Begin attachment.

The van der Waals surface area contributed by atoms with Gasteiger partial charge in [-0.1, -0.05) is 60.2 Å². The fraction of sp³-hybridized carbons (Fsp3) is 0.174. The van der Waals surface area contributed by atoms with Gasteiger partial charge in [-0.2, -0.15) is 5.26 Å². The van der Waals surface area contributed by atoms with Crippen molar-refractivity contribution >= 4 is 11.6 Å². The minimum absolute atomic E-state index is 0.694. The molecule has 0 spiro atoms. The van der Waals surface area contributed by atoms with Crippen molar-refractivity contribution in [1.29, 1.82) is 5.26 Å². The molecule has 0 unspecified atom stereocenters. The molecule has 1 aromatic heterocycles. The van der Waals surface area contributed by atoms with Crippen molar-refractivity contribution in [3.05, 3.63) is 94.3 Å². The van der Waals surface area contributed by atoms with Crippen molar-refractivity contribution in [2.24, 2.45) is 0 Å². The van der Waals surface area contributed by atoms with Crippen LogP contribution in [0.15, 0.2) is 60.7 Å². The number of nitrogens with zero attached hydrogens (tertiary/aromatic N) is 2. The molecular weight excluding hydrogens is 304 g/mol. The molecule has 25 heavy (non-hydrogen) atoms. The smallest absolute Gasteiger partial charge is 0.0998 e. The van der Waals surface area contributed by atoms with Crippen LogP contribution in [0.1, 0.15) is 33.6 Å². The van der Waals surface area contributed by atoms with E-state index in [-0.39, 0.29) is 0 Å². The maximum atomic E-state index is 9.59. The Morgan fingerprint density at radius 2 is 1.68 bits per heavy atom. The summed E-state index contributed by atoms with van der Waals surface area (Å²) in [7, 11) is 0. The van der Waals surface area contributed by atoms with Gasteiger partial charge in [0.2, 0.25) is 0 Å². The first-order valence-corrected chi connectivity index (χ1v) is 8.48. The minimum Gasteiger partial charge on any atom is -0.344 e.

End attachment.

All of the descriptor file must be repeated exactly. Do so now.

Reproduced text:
The van der Waals surface area contributed by atoms with Gasteiger partial charge in [-0.1, -0.05) is 60.2 Å². The fraction of sp³-hybridized carbons (Fsp3) is 0.174. The van der Waals surface area contributed by atoms with Gasteiger partial charge in [-0.2, -0.15) is 5.26 Å². The van der Waals surface area contributed by atoms with Crippen molar-refractivity contribution >= 4 is 11.6 Å². The minimum absolute atomic E-state index is 0.694. The molecule has 0 spiro atoms. The van der Waals surface area contributed by atoms with Crippen molar-refractivity contribution in [1.29, 1.82) is 5.26 Å². The molecule has 0 unspecified atom stereocenters. The molecule has 1 aromatic heterocycles. The van der Waals surface area contributed by atoms with Crippen molar-refractivity contribution in [3.05, 3.63) is 94.3 Å². The van der Waals surface area contributed by atoms with Crippen molar-refractivity contribution in [2.24, 2.45) is 0 Å². The van der Waals surface area contributed by atoms with Crippen LogP contribution in [0.15, 0.2) is 60.7 Å². The number of nitrogens with zero attached hydrogens (tertiary/aromatic N) is 2. The molecular weight excluding hydrogens is 304 g/mol. The molecule has 25 heavy (non-hydrogen) atoms. The smallest absolute Gasteiger partial charge is 0.0998 e. The van der Waals surface area contributed by atoms with Crippen LogP contribution in [0.1, 0.15) is 33.6 Å². The van der Waals surface area contributed by atoms with E-state index in [-0.39, 0.29) is 0 Å². The maximum atomic E-state index is 9.59. The Morgan fingerprint density at radius 2 is 1.68 bits per heavy atom. The summed E-state index contributed by atoms with van der Waals surface area (Å²) in [7, 11) is 0. The van der Waals surface area contributed by atoms with Gasteiger partial charge in [0.2, 0.25) is 0 Å². The first-order valence-corrected chi connectivity index (χ1v) is 8.48. The minimum Gasteiger partial charge on any atom is -0.344 e.